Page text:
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Healthy Harbour Watchers is a Community-Based Water Quality Monitoring Programme based in the Department of Chemistry at The University of Otago.

We are always looking for volunteers to help with collection and analysis of water samples from the Otago Harbour!

Healthy Harbour Watchers meet in the University of Otago Chemistry Department located at 700 Cumberland St. N.


We meet in the 2nd Floor of the Mellor Laboratories; access the building from the carpark between the Chemistry and Biochemistry buildings.

For more information contact Andrew Innes on 03 477 4674 or 021 0239 1950 or by email at

About us

The Healthy Harbour Watchers programme began in 2004 when Andrew Innes, a science teacher at John McGlashan College, received a Science, Mathematics and Technology Teacher Fellowship from The Royal Society of New Zealand.

The intent of Healthy Harbour Watchers is to transfer knowledge and skills related to the chemical analysis of seawater, and to that end, Healthy Harbour Watchers has helped hundreds of high-school students and volunteers to collect and analyse water samples from various marine and freshwater sites around Dunedin over the past six years. The students and volunteers meet at the Chemistry Department at The University of Otago and then work in groups to collect data and water samples from nine standard sites around Otago Harbour. Temperature, salinity, pH, and dissolved oxygen are measured in the field. Water samples are collected at each site and brought back to the Chemistry Department, where students and volunteers determine concentrations of dissolved reactive phosphorus (DRP), nitrate/nitrite nitrogen (NNN), chlorophyll-a (chl-a), dissolved oxygen, and counts of Enterococci spp. bacteria using a suite of spectrophotometric, titrimetric, and microbiological techniques.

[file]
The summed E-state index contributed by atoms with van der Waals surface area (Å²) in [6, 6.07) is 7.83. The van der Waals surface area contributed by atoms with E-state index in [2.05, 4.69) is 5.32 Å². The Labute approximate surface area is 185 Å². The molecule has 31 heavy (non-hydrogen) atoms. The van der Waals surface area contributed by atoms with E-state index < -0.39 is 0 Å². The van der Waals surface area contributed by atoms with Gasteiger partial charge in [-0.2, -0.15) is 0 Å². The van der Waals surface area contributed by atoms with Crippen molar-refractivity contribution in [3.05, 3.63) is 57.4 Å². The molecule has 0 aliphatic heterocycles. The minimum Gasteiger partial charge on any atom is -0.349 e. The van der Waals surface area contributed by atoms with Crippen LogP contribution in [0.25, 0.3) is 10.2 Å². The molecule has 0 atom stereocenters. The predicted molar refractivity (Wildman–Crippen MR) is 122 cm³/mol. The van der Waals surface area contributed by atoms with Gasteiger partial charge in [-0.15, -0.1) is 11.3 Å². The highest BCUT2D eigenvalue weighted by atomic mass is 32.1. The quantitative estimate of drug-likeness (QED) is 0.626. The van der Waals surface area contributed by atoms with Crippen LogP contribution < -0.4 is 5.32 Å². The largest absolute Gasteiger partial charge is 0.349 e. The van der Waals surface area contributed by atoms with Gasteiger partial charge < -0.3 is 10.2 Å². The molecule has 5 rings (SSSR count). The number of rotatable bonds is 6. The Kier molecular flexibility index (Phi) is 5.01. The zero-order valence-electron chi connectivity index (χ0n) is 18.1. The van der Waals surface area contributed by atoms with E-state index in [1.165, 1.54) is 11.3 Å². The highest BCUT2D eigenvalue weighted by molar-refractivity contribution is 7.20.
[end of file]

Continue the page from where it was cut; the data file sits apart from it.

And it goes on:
The Healthy Harbour Watchers programme allows students and volunteers to perform independent investigations into water-quality parameters using a range of quantitative analysis methods within the context of an overall analysis of an environmental sample. Students and volunteers are encouraged to design their own experiments, and to think independently to solve problems in a laboratory setting. Not every student performs every analysis, but at the end of each session, all of the participants work together to assemble their data into a meaningful report. The students and volunteers are introduced to a range of instrumental techniques for chemical analysis of natural water while working in a laboratory-centred learning environment within the Chemistry Department at The University of Otago.

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